Inside the National Museum of Anthropology and History in Mexico City, where two amateurs conducted one of the world's greatest art heists on Christmas Eve of 1985 while guards were drunk.
Inside the National Museum of Anthropology and History in Mexico City, where two amateurs conducted one of the world's greatest art heists on Christmas Eve of 1985 while guards were drunk. Diego Grandi/Getty Images
Two huge events happened in Mexico City in 1985 that shook the entire country. First, there were the literal shakes: In the early morning of September 19, 1985, an 8.0 magnitude earthquake struck the greater Mexico City area. The quake was almost 220 miles away from the city, but since it's precariously built on top of an ancient lake bed, around 412 buildings collapsed and the quake caused the deaths of at least 5,000 people. A second earthquake would hit Mexico City the following April with a magnitude of 7.0. The tremors left the whole city exposed.

The second event that rocked Mexico City was confined to just one location, the city's National Museum of Anthropology and History, but the aftershocks of the event extended across the entire globe. On Christmas Eve, while the guards were drunk, thieves took advantage of the museum's faulty alarm system and got away with around 125 Mayan, Aztec, Miztec, and Zapotec artifacts. The country panicked.

Most of the theories around who stole the items involved foreigners, with many suggesting that the CIA or KGB were behind the heist. (In 1972, a Mexican law banned the sale of pre-Columbian objects for private collections. People argued this theft was an example of how foreigners were getting around that law.) "It’s no secret to anybody that pre-Hispanic pieces stolen from different zones of our country leave Mexico daily, to be taken principally to the United States, a country which, lacking its own valuable cultural antecedents robs or buys others," wrote the columnist Joel Hernandez Santiago in the weekly newspaper Punto.

But three and a half years later, federal officials retrieved nearly all of the stolen artifacts and arrested two men who were behind the theft: Carlos Perches Trevino and Ramon Sardina Garcia. Far from KGB operatives, the men were two ordinary guys who "visited the museum more than 50 times, made sketches and plans, then jumped the fence, crawled through an air-conditioning duct and looted seven display cases before dawn on Christmas Day, 1985," according to the New York Times.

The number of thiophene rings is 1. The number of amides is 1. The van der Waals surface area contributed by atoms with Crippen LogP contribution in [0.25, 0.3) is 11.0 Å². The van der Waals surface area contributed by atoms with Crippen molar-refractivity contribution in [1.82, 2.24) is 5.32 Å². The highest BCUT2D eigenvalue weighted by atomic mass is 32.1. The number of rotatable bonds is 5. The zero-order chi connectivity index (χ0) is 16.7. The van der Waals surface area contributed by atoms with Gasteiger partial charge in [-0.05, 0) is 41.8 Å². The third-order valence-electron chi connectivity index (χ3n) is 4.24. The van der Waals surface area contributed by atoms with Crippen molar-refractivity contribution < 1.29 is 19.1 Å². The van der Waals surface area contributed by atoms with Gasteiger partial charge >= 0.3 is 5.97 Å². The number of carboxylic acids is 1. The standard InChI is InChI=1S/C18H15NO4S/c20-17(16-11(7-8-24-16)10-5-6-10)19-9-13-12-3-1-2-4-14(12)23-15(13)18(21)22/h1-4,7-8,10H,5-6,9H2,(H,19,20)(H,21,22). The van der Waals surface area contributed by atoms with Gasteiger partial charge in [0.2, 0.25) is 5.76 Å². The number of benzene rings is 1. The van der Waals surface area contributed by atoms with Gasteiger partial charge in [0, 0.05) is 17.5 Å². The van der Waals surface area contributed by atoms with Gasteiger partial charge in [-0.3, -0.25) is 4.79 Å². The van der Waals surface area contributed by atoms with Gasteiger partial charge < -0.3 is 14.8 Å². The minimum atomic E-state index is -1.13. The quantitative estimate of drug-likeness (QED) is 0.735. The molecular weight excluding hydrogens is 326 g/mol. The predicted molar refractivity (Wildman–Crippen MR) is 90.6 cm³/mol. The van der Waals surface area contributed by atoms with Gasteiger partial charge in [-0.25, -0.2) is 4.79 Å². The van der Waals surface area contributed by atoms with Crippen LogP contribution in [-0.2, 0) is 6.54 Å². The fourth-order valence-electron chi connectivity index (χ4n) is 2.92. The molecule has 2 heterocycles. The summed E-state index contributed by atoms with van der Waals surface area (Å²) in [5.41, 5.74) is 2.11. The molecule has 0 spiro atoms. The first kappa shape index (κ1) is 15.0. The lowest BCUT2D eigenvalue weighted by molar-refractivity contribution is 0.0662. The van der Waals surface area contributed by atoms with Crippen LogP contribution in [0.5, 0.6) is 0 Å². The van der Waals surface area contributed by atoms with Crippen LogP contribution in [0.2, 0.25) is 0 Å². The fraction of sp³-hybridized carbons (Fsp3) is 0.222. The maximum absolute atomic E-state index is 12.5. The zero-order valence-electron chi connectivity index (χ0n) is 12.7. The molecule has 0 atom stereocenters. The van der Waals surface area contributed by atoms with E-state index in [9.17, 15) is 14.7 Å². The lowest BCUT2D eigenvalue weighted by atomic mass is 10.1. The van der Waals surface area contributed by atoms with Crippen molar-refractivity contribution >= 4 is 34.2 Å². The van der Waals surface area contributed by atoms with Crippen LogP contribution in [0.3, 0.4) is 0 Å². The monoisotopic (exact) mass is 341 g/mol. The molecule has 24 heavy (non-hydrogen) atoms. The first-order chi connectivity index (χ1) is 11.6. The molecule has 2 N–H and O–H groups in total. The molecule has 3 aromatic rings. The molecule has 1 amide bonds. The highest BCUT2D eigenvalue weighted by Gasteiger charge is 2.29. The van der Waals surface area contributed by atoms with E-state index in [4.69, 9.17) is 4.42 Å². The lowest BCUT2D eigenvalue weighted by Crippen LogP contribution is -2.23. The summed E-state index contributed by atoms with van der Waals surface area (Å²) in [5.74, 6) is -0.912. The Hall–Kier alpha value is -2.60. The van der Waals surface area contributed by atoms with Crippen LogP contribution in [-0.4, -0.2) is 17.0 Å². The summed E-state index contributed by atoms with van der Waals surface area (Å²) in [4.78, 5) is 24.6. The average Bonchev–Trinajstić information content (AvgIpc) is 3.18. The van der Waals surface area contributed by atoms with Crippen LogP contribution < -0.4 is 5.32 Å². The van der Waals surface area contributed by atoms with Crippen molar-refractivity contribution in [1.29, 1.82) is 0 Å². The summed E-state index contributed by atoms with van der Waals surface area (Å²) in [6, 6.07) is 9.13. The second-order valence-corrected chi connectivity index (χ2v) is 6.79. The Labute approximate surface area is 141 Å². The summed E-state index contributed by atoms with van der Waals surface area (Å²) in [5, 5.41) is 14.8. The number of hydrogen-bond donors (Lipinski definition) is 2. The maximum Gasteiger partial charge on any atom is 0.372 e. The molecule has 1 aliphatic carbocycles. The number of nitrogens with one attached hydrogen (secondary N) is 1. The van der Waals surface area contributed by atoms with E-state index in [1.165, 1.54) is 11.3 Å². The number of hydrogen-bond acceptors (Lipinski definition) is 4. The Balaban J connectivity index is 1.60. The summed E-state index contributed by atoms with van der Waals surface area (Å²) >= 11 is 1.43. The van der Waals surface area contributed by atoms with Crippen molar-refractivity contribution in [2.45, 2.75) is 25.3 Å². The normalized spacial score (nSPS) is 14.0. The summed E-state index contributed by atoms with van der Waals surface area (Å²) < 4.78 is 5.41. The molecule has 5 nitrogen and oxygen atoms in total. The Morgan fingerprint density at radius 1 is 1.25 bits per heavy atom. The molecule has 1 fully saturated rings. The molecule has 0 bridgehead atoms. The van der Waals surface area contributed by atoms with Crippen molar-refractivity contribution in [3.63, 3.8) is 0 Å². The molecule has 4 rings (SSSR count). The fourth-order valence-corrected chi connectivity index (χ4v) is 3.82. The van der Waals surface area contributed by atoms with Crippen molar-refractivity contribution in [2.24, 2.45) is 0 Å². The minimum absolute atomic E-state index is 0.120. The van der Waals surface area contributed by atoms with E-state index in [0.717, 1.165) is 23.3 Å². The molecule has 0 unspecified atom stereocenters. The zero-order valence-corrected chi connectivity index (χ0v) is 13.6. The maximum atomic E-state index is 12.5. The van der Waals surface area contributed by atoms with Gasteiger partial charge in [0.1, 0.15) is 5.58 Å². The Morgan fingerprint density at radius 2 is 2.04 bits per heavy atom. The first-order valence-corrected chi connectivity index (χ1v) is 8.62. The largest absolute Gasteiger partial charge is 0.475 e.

Filmmaker Alonso Ruizpalacios's new film Museo (Museum) reimagines this famous heist, renaming the characters Juan and Wilson, and casting Gael García Bernal (Mozart in the Jungle, Y Tu Mamá También) and Leonardo Ortizgris (Güeros), respectively. It's a remarkably beautiful film that borders on the surreal, with scenes so hypnotic that I literally fell asleep the first three times I watched Museo's screener for this review—which says more about my ability to watch a movie past midnight than the pace of the film. That said, for a heist film, it's not in a hurry to get anywhere. Which is fine, because Ruizpalacios and cinematographer Damián García create lush, sometimes experimental scenes that linger like daydreams.

García Bernal, as always, is exceptional. His performance as Juan, a charming scumbag, is equal parts passionate and directionless. García Bernal has a knack for performing small moments that leave indelible impressions on viewers, and Museo overflows with these moments: a quick, compulsive touch of the funeral ornaments of Pacal the Great; a heavy sigh while pissing on the Torres de Satélite; a kiss on a glass museum case as a museum guard yells, "No touching!" For Juan, crossing these boundaries is carnal.

García Bernal's performance of these boundary-crossing moments reminded me of James Dean's milk-drinking scene in A Rebel Without a Cause, where, after chugging half a carafe of milk, Dean wipes the glass across his forehead and rests his cheek on it, unsatisfied.

García Bernal's Juan finds pleasure in small violations—touching a painting, spoiling Christmas for kids—but is amazed at how when ~125 of these small violations make one big violation—an art heist—he's unsatisfied. This disconnect is the emotional core of the film, and it's thrilling to watch. It's a reminder that García Bernal is one of the industry's best, and he's in great company in Museo.